When pouring champagne, the sparkling fluid forms a jet – or
tongue – as it falls from the bottle into the glass. This effect partly
explains the difference in CO2 loss, according to Guillaume Polidori. “With the
traditional way of serving, this tongue is much longer than with the
beer-method. This means that the contact surface of the champagne with the air
is significantly smaller if you pour the champagne like beer. We think that
this also partly explains the difference between the two pouring techniques.”
The FLIR SC7000
thermal imaging camera is pointed at a champagne flute standing before a calibrated
Making the diffusion process visible
As the diffusion process is invisible to the human eye –
measuring it presented the researchers with a challenge. The solution to this
challenge proved to be a thermal camera. “We used the FLIR SC7000 series
thermal camera to film the CO2 as it dissipated during the pouring process.
This visually confirmed what the test results showed,” explains Guillaume
The thermal image
clearly shows that less CO2 escapes if the glass is tilted while pouring
champagne with the ‘beer-like’ way of serving.
The FLIR SC7000 Series is a very flexible open system that
can be adapted for any situation possible. It provides the highest possible
sensitivity, accuracy, spatial resolution and speed. This series of advanced
thermal cameras is specifically designed for academic and industrial R&D
applications where you need leading edge sensitivity and performance to produce
results. The detector that powers this example of the SC7000 series is a cooled
Indium Antimonite (InSb) detector. With a sensitivity of about 20 mK (0.02 °C)
and an image resolution of 640x512 pixels the camera can make even the smallest
temperature differences visible. The integration time is adjustable in 1 μs
increments. Combined with the external triggering mechanism this also allows
the SC7000 to capture even the most fleeting of events.
The visual confirmation of the effect of differing pouring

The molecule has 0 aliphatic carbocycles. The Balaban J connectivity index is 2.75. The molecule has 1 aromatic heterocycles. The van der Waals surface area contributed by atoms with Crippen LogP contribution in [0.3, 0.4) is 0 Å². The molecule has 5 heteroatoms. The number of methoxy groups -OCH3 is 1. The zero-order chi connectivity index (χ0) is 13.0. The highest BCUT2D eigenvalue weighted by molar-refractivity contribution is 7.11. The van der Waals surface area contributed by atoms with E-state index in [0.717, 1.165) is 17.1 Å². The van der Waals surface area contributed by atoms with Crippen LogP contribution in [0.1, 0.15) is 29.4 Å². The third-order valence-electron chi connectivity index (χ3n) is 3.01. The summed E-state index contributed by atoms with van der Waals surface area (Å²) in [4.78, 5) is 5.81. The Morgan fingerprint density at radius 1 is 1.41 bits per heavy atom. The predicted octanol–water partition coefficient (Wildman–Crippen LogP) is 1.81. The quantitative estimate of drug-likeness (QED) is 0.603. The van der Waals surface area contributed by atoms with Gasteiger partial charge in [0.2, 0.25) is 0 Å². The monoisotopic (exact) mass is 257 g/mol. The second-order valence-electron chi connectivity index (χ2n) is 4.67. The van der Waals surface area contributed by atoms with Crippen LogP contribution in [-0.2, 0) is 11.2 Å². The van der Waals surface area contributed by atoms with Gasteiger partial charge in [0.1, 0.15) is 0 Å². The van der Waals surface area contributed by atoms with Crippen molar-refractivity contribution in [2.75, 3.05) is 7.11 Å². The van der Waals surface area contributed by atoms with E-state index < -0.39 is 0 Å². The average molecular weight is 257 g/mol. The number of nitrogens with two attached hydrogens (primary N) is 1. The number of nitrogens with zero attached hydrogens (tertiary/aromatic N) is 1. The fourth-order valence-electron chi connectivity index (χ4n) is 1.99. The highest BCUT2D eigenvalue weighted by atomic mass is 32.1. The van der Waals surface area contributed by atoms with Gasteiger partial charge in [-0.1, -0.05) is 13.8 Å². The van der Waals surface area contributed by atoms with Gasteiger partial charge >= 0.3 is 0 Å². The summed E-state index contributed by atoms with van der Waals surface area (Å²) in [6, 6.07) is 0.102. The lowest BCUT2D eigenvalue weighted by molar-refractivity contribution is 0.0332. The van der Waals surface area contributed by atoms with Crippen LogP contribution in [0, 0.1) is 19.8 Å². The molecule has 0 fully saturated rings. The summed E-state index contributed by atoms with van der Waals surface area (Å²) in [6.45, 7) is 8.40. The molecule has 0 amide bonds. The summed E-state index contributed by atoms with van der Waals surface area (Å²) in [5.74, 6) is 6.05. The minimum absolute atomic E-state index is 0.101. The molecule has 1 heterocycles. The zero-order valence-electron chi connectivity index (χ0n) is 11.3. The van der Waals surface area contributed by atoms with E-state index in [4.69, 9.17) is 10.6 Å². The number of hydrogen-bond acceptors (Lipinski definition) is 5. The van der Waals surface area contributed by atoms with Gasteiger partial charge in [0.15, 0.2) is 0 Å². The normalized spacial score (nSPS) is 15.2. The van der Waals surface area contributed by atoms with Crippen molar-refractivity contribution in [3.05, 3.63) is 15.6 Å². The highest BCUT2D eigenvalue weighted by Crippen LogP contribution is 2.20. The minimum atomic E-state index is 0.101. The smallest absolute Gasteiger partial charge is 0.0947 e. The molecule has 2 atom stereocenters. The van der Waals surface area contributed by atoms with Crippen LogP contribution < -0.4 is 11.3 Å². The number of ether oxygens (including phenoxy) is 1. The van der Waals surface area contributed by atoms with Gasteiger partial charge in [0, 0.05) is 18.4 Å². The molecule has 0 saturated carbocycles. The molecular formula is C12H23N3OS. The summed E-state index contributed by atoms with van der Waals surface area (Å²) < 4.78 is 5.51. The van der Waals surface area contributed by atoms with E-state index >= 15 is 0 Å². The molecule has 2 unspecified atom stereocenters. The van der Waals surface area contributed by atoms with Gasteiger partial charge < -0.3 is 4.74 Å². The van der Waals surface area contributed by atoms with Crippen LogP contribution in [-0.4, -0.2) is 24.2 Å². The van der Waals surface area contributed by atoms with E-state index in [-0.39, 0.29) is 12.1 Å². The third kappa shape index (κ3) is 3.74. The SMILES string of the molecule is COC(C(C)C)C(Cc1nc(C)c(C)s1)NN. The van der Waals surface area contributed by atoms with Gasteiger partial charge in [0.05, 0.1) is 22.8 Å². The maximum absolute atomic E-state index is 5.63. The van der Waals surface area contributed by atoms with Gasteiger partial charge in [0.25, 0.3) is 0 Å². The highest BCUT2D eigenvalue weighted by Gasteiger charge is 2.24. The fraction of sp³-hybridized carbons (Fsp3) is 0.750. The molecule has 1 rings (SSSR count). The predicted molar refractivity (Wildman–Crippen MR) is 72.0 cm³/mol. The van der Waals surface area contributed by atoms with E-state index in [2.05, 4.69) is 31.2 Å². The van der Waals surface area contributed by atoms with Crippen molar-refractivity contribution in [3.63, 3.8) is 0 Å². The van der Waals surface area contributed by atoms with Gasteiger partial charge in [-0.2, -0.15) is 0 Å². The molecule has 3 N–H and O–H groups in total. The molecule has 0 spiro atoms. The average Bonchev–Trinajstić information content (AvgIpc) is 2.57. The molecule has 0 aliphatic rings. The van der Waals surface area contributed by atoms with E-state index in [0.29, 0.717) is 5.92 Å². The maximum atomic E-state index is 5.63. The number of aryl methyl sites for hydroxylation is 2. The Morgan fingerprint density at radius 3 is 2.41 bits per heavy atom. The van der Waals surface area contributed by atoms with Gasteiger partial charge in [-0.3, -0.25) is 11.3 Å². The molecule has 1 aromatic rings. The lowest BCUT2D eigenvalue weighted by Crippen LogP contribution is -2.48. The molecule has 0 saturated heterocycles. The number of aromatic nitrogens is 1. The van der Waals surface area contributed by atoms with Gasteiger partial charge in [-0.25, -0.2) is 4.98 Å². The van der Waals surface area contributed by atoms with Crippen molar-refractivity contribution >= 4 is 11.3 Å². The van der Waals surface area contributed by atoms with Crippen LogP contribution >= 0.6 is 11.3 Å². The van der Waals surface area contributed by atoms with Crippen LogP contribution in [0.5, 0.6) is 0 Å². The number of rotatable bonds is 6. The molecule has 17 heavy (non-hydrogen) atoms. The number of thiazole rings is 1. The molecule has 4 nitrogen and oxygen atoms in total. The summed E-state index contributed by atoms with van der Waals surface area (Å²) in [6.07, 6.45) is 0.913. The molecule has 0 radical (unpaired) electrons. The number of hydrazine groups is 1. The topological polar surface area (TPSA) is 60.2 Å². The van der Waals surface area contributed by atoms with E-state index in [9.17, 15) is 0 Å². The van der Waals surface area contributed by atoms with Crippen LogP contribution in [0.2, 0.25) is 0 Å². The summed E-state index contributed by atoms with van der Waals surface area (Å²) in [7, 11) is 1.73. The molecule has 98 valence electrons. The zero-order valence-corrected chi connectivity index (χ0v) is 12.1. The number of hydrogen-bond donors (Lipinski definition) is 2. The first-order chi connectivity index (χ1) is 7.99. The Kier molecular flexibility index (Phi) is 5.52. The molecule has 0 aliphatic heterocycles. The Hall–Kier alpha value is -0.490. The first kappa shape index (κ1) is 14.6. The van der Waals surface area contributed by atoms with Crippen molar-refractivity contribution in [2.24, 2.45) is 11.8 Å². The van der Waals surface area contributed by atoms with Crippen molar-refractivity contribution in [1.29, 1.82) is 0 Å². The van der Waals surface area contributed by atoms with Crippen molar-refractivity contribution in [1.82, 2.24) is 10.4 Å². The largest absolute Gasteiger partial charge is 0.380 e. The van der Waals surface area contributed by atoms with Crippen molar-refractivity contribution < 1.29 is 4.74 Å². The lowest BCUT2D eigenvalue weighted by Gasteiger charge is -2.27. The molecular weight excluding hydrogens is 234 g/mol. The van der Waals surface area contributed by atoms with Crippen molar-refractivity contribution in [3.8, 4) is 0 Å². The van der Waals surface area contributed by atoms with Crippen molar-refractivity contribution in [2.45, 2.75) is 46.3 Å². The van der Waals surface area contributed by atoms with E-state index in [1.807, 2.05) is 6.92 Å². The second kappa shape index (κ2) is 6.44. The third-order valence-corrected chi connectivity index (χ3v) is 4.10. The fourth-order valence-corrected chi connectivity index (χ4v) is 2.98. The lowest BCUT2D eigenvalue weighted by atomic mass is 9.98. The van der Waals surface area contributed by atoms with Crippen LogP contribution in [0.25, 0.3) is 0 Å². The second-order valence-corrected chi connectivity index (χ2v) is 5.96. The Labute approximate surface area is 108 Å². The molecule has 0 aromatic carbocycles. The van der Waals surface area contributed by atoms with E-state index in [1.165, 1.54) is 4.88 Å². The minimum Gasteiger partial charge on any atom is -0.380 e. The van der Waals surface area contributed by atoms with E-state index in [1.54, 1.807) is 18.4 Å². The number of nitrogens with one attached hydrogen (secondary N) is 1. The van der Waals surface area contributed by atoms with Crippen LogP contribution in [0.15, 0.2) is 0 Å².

techniques on the diffusion process by the SC7000 thermal camera provided the
researchers with a further scientific validation of their experimentation, but
it also played another crucial part according to Guillaume Polidori. “We
wouldn’t get all this press attention if we hadn’t been able to visualize it.
That’s how it works: to get published you have to produce solid and interesting
new research, but if you want it to get noticed by the press you need a visual
trigger as well.” And Guillaume Polidori thinks the thermal camera played its
part well. “We were even contacted by a journalist from the New York Times.” He
attributes a large part of this attention to the influence of the thermal
cameras. “Just scientific data isn’t as spectacular – or as convincing – as
when you can see it with your own eyes. So thermography played a very important
role in this research both to confirm our data and visualize it.”
The ‘traditional’ way
of serving champagne clearly produces more bubbles.
Very specific bandwidth
But visualizing the CO2 emission wasn’t as easy as just
pointing a thermal camera at the champagne glass. GRESPI researcher Hervé Pron
mostly worked with the FLIR camera. He explains why it’s not that simple: “The
CO2 absorptions observable by thermal cameras are quite weak because this gas
molecule has only a strong absorption peak in the detector bandwidth at 4.245
μm. So we needed to look at that specific bandwidth.” To do that the group used
an external band-pass filter. “The camera operates at a bandwidth of 3 to 5 μm.
To look at the thermal emission from the escaping CO2 we acquired an external
band-pass filter that was centered on the CO2 emission peak and only allows
infrared that has the bandwidth of the particular wavelength region we need to
Hervé Pron was pleased with the camera’s performance. “We
needed a thermal camera that’s easy to calibrate, very accurate, lightweight,
easy to use and has a high resolution. This camera delivered just that. We
could see enough detail, without too much background interference, or ‘noise’.”
To visualize the
escaping CO2 the researchers used an external band-pass filter.
The external band-pass
filter is centered on the CO2 emission peak.
The SC7000 operates at
a bandwidth of 3 to 5 μm, the external filter narrows it down to exactly 4.245
The perfect champagne glass
In recent years, glassmakers have proposed to consumers a
new generation of champagne tasting glasses, specially designed, with a
well-controlled CO2 release during the entire tasting process. This has been
the driving force behind the rapidly growing interest behind gaining a better
understanding and depicting each and every parameter involved in the release of
gaseous CO2 from glasses poured with champagne or sparkling wine.
The next step in champagne research is to produce a complete
mathematical model of CO2 dissipation during the pouring process which includes
the multiple ways of CO2 discharge during the pouring process. This model is
under construction, according to Guillaume Polidori. “I can’t say too much but
we’re working on it. But if we pull it off that would be a very useful
discovery, as glassmakers could use that model to design the perfect champagne
Article written with
the following references: Physicochemical approach to the effervescence in
Champagne wines Liger-Belair, G. 2002 Annales de Physique 27 (4) 4. Source of
certain figures and images: On the losses of dissolved CO2 during champagne
serving by Liger-Belair, G., Bourget, M., Villaume, S., Jeandet, P., Pron, H.,
Polidori, G. 2010 Journal of Agricultural and Food Chemistry 58 (15), pp.